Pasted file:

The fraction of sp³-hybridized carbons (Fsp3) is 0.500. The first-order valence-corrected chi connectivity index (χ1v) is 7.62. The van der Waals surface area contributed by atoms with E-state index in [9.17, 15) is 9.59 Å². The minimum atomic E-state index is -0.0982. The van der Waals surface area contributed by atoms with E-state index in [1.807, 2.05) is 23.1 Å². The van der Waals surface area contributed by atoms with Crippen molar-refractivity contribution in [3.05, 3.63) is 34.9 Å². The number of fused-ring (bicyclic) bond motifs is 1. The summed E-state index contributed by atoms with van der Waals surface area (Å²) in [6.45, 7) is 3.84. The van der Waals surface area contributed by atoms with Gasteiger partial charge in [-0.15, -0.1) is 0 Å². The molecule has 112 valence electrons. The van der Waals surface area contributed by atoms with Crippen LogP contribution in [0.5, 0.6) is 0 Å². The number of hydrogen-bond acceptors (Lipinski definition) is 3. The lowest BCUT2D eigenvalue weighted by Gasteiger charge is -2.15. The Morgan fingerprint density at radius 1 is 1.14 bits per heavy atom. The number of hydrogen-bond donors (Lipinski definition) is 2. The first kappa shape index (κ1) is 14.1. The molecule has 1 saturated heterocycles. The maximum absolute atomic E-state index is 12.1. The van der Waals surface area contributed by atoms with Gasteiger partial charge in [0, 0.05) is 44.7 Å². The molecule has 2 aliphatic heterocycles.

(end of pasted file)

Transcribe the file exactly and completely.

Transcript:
The fraction of sp³-hybridized carbons (Fsp3) is 0.500. The first-order valence-corrected chi connectivity index (χ1v) is 7.62. The van der Waals surface area contributed by atoms with E-state index in [9.17, 15) is 9.59 Å². The minimum atomic E-state index is -0.0982. The van der Waals surface area contributed by atoms with E-state index in [1.807, 2.05) is 23.1 Å². The van der Waals surface area contributed by atoms with Crippen molar-refractivity contribution in [3.05, 3.63) is 34.9 Å². The number of fused-ring (bicyclic) bond motifs is 1. The summed E-state index contributed by atoms with van der Waals surface area (Å²) in [6.45, 7) is 3.84. The van der Waals surface area contributed by atoms with Gasteiger partial charge in [-0.15, -0.1) is 0 Å². The molecule has 112 valence electrons. The van der Waals surface area contributed by atoms with Crippen LogP contribution in [0.5, 0.6) is 0 Å². The number of hydrogen-bond acceptors (Lipinski definition) is 3. The lowest BCUT2D eigenvalue weighted by Gasteiger charge is -2.15. The Morgan fingerprint density at radius 1 is 1.14 bits per heavy atom. The number of hydrogen-bond donors (Lipinski definition) is 2. The first kappa shape index (κ1) is 14.1. The molecule has 1 saturated heterocycles. The maximum absolute atomic E-state index is 12.1. The van der Waals surface area contributed by atoms with Gasteiger partial charge in [0, 0.05) is 44.7 Å². The molecule has 2 aliphatic heterocycles.